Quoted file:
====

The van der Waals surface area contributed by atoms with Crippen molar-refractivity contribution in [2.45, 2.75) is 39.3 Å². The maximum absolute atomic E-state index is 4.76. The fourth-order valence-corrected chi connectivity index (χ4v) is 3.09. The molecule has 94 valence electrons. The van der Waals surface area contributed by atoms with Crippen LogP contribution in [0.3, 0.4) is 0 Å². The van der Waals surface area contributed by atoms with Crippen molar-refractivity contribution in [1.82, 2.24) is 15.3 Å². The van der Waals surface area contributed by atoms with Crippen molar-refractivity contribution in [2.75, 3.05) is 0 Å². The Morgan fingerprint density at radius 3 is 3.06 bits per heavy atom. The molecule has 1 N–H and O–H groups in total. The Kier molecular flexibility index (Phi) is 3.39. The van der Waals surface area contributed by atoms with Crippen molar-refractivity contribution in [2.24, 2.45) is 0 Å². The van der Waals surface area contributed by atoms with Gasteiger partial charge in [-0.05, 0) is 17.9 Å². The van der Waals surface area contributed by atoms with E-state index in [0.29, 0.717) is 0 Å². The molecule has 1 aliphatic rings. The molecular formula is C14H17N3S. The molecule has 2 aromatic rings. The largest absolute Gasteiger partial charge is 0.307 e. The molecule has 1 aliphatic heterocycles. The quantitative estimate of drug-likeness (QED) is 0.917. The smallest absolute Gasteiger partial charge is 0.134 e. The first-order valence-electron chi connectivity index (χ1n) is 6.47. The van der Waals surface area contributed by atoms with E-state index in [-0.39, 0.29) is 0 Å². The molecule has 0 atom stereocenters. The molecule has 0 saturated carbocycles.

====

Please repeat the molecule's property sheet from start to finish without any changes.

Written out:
The van der Waals surface area contributed by atoms with Crippen molar-refractivity contribution in [2.45, 2.75) is 39.3 Å². The maximum absolute atomic E-state index is 4.76. The fourth-order valence-corrected chi connectivity index (χ4v) is 3.09. The molecule has 94 valence electrons. The van der Waals surface area contributed by atoms with Crippen LogP contribution in [0.3, 0.4) is 0 Å². The van der Waals surface area contributed by atoms with Crippen molar-refractivity contribution in [1.82, 2.24) is 15.3 Å². The van der Waals surface area contributed by atoms with Crippen molar-refractivity contribution in [2.75, 3.05) is 0 Å². The Morgan fingerprint density at radius 3 is 3.06 bits per heavy atom. The molecule has 1 N–H and O–H groups in total. The Kier molecular flexibility index (Phi) is 3.39. The van der Waals surface area contributed by atoms with Crippen molar-refractivity contribution in [2.24, 2.45) is 0 Å². The van der Waals surface area contributed by atoms with Gasteiger partial charge in [-0.05, 0) is 17.9 Å². The van der Waals surface area contributed by atoms with E-state index in [0.29, 0.717) is 0 Å². The molecule has 1 aliphatic rings. The molecular formula is C14H17N3S. The molecule has 2 aromatic rings. The largest absolute Gasteiger partial charge is 0.307 e. The molecule has 1 aliphatic heterocycles. The quantitative estimate of drug-likeness (QED) is 0.917. The smallest absolute Gasteiger partial charge is 0.134 e. The first-order valence-electron chi connectivity index (χ1n) is 6.47. The van der Waals surface area contributed by atoms with E-state index in [-0.39, 0.29) is 0 Å². The molecule has 0 atom stereocenters. The molecule has 0 saturated carbocycles.